As another analyst puts it, “...nothing fundamental has in fact changed since 1998. TNI, or more accurately army, leaders (the navy and air force have not been significant players for decades), continue to hold a self-image and possess resources that predispose and enable them to intervene in national political life in a manner and at a time of their own choosing. Moreover, they have been steadily accumulating a list of grievances against civilian politicians that can serve as the justification, to themselves and others, for eventually taking power.”
The TNI engages in military terror including the assassination of non-violent, moderate community leaders such as West Papuan Presidium Council Chairman Theys Eluay. In November 2001, Eluay, who advocated non-violent resolution of the conflict, was abducted and assassinated by the Indonesian Army’s Special Forces (Kopassus).
Additionally, ELSHAM, the West Papua-based Institute for Human Rights Study and Advocacy, has obtained documentary evidence linking the TNI with the arrival in West Papua of the violent, “Islamic” Laskar Jihad and the formation of armed, East Timor-style, pro-Jakarta Merah Putih (Red and White) militias. The Indonesian military is training, arming and directing paramilitary actions against the West Papuan people by means of these militias. Credible foreign reporting supports ELSHAM’s findings that Kopassus are training and arming Laskar Jihad forces along the border with Papua New Guinea.
Police chief indicted war criminal
2003, Jakarta appointed Brigadier General Timbul Silaen, an
indicted war criminal, to head the police force in West
Papua. Silaen is among those indicted by U.N. prosecutors
and separately by Indonesian prosecutors for war crimes and
crimes against humanity unleashed by Indonesian security
forces and their militias in East Timor in 1999 when East
Timorese voted overwhelmingly for independence. An
Indonesian court, in what was widely assessed as a
transparent travesty of justice, last year cleared Silaen
and most other military and police officials. U.N. and East
Timorese prosecutors continue to seek Silaen's extradiction
to East Timor to stand trial. Silaen’s appointment and the
establishment of an operations base in the Timika area of
West Papua in late 2003 by Eurico Guterres, a former East
Timor militia leader convicted by an Indonesian court of war
crimes in East Timor and facing at least 10 years'
imprisonment, are evidence of a mounting campaign by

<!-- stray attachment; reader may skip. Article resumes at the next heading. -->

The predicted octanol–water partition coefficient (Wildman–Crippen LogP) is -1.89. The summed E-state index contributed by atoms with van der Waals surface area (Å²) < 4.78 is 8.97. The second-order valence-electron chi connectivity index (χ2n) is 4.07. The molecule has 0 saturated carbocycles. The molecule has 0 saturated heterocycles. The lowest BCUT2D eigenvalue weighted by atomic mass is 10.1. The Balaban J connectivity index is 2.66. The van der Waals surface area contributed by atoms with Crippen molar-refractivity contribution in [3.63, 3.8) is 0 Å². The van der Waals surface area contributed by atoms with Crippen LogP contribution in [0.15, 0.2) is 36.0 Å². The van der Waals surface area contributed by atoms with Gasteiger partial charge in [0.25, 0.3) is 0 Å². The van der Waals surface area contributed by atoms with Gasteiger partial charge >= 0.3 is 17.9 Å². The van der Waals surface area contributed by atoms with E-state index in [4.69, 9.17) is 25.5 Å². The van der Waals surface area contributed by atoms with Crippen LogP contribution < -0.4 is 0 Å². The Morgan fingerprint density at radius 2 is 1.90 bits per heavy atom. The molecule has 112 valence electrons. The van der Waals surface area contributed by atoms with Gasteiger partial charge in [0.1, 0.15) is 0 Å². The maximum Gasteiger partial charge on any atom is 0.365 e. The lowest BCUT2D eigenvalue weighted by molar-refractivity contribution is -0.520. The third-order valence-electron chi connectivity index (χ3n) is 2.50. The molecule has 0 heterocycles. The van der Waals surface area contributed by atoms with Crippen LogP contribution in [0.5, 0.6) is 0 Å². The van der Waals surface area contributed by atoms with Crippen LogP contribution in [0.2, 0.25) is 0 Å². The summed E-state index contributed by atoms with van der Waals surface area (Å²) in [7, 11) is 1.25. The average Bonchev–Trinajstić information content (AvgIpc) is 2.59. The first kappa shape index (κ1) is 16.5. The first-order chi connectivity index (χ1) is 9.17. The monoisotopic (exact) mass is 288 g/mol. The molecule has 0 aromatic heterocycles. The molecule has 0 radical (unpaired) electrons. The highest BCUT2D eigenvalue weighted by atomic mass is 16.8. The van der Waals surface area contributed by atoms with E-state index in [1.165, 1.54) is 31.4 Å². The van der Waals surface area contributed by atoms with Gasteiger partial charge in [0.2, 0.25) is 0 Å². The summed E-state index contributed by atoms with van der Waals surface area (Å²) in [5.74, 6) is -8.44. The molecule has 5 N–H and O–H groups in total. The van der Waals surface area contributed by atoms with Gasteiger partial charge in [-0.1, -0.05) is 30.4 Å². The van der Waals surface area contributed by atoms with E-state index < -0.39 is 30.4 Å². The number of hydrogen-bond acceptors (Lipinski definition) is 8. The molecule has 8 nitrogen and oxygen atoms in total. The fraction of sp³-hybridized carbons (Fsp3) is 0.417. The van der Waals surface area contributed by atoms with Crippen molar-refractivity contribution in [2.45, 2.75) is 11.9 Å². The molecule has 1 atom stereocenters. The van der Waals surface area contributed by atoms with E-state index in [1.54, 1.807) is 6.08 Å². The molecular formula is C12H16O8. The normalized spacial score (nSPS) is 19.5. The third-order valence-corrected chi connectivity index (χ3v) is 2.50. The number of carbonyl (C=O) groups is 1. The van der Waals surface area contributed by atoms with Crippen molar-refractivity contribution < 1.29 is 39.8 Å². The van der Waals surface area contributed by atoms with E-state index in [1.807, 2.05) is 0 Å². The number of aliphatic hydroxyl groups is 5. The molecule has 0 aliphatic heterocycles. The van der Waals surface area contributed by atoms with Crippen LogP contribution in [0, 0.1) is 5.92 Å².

Jakarta to destabilise and encourage violence in West
Ominously, senior TNI and Megawati Administration officials have claimed that soldiers who carry out human rights violations are “heroes,” and respect for human rights must be sacrificed in order to preserve Indonesia’s “territorial integrity.”
Human Rights Defenders Threatened
Human rights defenders are consequently confronted with serious threats to their safety in carrying out their work. ELSHAM staff and supporters have faced death threats, arrest, imprisonment and torture following their successful investigations into TNI and police human rights violations in West Papua. In December 2002, then-ELSHAM Director Johannes Bonay was targeted; assailants shot his wife, daughter and another relative. The TNI is also using legal tactics. In June 2003, new TNI military commander, Major General Nurdin Zainal, instigated a lawsuit over press statements made by ELSHAM personnel, John Rumbiak and Johannes Bonay, on the organization’s initial findings of TNI involvement in the August 2002, roadside ambush that left three Freeport schoolteachers dead and seven other school teachers and a 6-year-old girl seriously wounded.
An alarming new trend is the rise of HIV/AIDS cases in the province. According to new studies, there are 1,263 people living with HIV, including 539 who have contracted AIDS. West Papuan cases represent roughly 30 percent of the total number of 3,782 known HIV/AIDS cases throughout Indonesia, although the people of West Papua represent only about 1 percent of the country’s total population. According to Constan Karma, Chairman of the Commission for Handling of AIDS (KPA), “if no action is taken, we fear the number of people with HIV/AIDS in West Papua will reach 126,000 in the next decade." 
Papua’s infant mortality rate is the highest in the world, estimated by Unicef to be 117 deaths for every 1,000 children under the age of one. This compares with an Indonesian national average of 50 deaths for every 1,000 infants. Unicef’s Papua-based director, Kiyoshi Nakamitsu, attributed this to malnutrition amongst women and children due to poverty and poor access to health care services, particularly in rural areas. According to the 2001 UN Development Program Human Development Index, Papua is Indonesia’ s second poorest province, after West Nusa Tenggara.
Indigenous West Papuans, facing increased militarism and repression, are a dispossessed and marginalized people. If current demographic and health trends continue, according to researchers, they face extinction as a distinct population within the next 25 years.
Steps towards and away from peace
Papuan civil society has persistently sought a peaceful resolution to the crisis. In 1998 and 1999, FORERI, an organization of community leaders, academics, women’s groups, students and others, called for genuine dialogue with the Indonesian government. This call was repeated by Papuan delegates at the second Papua National Congress in Jayapura in June 2000.